An air shed is a region within which air circulates. The wind does not obey city boundaries, a fact that necessitates joint action across entire regions. Unless the north Indian states of Delhi, Haryana, Punjab, Uttar Pradesh and Rajasthan work in tandem to address all major sources of pollution - industrial, vehicular, agricultural and domestic - even herculean efforts by a single state or city will not prevent the entire north Indian airshed from choking.
An especially important myth to bust is that pollution is only a winter phenomenon. Undoubtedly, dirty skies are more visible in the colder months. However, Delhi’s skies remain hazardously polluted all year. PM2.5 levels decrease in the hot months, but ozone levels, which are invisible, peak in the summer. Ground-level ozone is formed when Nitrogen Oxides and other volatile gases (VOCs or volatile organic compounds) are exposed to each other in sunlight. Warm temperatures are a catalyst for higher levels of ozone.
Shortness of breath, tightness of the chest, wheezing, and nausea are common responses to ozone. It also triggers asthma and can aggravate other respiratory illnesses such as pneumonia and bronchitis. India records the highest number of ozone-related deaths in the world. According to the latest HEI report, ozone-deaths in India have vaulted by 148 per cent since 1990 (compared to 48 percent for particulate matter). Ozone-related premature deaths in India are 33 per cent higher than those in China.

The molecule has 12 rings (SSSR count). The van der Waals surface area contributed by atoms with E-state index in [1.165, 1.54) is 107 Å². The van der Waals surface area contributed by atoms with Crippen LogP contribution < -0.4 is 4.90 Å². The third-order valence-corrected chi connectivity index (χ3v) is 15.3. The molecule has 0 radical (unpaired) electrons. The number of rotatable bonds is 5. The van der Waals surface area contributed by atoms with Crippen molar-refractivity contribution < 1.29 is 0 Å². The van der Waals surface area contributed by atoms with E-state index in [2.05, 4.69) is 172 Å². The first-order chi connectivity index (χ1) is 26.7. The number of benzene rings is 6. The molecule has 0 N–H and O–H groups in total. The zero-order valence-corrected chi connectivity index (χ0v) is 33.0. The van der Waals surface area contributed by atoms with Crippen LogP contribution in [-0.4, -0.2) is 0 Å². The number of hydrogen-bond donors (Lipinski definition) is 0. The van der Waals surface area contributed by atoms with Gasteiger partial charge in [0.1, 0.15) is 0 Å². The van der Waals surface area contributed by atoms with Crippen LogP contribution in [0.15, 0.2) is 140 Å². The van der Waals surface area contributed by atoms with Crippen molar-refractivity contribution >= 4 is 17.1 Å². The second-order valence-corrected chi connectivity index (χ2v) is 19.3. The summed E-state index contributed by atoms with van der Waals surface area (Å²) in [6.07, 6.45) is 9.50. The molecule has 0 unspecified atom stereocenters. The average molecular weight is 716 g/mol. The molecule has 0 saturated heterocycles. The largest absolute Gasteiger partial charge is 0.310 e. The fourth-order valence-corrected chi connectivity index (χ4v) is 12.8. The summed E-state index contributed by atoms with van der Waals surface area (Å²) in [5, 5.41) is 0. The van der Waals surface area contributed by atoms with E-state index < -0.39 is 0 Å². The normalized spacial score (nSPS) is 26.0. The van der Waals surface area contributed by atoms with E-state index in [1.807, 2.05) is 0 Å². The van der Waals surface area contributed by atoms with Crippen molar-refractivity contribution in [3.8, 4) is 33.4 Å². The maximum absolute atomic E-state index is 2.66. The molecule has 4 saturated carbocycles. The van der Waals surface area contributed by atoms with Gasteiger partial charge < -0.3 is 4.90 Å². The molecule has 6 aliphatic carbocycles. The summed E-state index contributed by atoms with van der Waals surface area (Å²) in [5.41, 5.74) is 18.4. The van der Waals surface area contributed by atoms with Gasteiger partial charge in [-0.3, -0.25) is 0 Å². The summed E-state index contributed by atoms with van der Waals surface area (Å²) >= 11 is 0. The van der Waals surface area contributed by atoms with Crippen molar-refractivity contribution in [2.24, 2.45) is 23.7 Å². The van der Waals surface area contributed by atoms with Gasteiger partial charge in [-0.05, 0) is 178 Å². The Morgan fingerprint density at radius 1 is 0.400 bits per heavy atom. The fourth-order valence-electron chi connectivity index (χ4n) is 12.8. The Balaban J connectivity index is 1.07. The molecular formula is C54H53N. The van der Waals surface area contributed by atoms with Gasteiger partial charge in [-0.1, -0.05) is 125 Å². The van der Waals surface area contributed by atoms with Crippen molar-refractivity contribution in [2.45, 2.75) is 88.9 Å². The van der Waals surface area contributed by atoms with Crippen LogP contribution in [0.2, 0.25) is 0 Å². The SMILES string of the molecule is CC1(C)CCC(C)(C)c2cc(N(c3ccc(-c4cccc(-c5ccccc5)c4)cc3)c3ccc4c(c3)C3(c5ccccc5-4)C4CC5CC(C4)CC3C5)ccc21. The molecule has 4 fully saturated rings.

Finally, it’s worth spelling out that you do not become immune to air pollution by breathing polluted air. You develop respiratory disorders. Just as you do not become immune to malaria by getting bitten by infected female Anopheles mosquitoes. You get malaria.
There is no need to be fatalistic about toxic air. India is a large, industrialising, populous, developing country and all countries in similar circumstances have undergone extensive episodes of polluted air. Air pollution is a man-made problem with practical solutions at both the policy and individual level available. It is these that will be the focus of subsequent articles in this series.
The authour recently wrote the book 'Choked: Everything You Were Afraid to Know About Pollution'
This is part one of a three-part series on the rise of Air Pollution in India. The series hopes to address the severity of the air pollution problem and what are the measures that can be used to mitigate the same.